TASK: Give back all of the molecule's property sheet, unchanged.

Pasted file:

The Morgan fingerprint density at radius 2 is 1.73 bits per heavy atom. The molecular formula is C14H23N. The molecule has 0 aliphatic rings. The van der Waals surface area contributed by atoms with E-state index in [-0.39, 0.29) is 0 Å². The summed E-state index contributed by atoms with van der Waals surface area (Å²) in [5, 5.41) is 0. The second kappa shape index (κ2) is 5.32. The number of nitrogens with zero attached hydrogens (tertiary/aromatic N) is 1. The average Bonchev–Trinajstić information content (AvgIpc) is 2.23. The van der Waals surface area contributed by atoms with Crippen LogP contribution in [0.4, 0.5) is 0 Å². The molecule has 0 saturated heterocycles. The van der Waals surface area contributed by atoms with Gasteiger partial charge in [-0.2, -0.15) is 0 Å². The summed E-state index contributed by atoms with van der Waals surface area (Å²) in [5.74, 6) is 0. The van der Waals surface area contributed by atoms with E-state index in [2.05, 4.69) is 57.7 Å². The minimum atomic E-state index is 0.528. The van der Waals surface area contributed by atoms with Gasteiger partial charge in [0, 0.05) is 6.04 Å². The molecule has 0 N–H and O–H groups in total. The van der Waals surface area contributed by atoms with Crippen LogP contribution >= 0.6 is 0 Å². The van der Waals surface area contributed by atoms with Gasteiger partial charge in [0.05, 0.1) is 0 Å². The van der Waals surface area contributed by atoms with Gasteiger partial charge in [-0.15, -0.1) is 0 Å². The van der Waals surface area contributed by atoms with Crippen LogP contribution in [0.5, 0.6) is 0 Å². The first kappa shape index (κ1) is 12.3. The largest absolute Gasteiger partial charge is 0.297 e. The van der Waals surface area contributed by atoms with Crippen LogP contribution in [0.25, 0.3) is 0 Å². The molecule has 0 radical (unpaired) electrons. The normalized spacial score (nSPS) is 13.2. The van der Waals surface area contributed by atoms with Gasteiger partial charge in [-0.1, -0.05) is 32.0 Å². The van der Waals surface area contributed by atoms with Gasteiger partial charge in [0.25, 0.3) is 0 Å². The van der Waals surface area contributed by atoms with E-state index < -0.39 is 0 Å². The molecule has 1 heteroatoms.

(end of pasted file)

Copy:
The Morgan fingerprint density at radius 2 is 1.73 bits per heavy atom. The molecular formula is C14H23N. The molecule has 0 aliphatic rings. The van der Waals surface area contributed by atoms with E-state index in [-0.39, 0.29) is 0 Å². The summed E-state index contributed by atoms with van der Waals surface area (Å²) in [5, 5.41) is 0. The second kappa shape index (κ2) is 5.32. The number of nitrogens with zero attached hydrogens (tertiary/aromatic N) is 1. The average Bonchev–Trinajstić information content (AvgIpc) is 2.23. The van der Waals surface area contributed by atoms with Crippen LogP contribution in [0.4, 0.5) is 0 Å². The molecule has 0 saturated heterocycles. The van der Waals surface area contributed by atoms with Gasteiger partial charge in [-0.2, -0.15) is 0 Å². The summed E-state index contributed by atoms with van der Waals surface area (Å²) in [5.74, 6) is 0. The van der Waals surface area contributed by atoms with E-state index in [2.05, 4.69) is 57.7 Å². The minimum atomic E-state index is 0.528. The van der Waals surface area contributed by atoms with Gasteiger partial charge in [0, 0.05) is 6.04 Å². The molecule has 0 N–H and O–H groups in total. The van der Waals surface area contributed by atoms with Crippen LogP contribution >= 0.6 is 0 Å². The van der Waals surface area contributed by atoms with Gasteiger partial charge in [0.05, 0.1) is 0 Å². The van der Waals surface area contributed by atoms with Gasteiger partial charge in [-0.15, -0.1) is 0 Å². The van der Waals surface area contributed by atoms with Crippen LogP contribution in [0.5, 0.6) is 0 Å². The first kappa shape index (κ1) is 12.3. The largest absolute Gasteiger partial charge is 0.297 e. The van der Waals surface area contributed by atoms with Crippen LogP contribution in [0.25, 0.3) is 0 Å². The molecule has 0 radical (unpaired) electrons. The normalized spacial score (nSPS) is 13.2. The van der Waals surface area contributed by atoms with Gasteiger partial charge in [-0.1, -0.05) is 32.0 Å². The van der Waals surface area contributed by atoms with Gasteiger partial charge in [0.25, 0.3) is 0 Å². The van der Waals surface area contributed by atoms with E-state index < -0.39 is 0 Å². The molecule has 1 heteroatoms.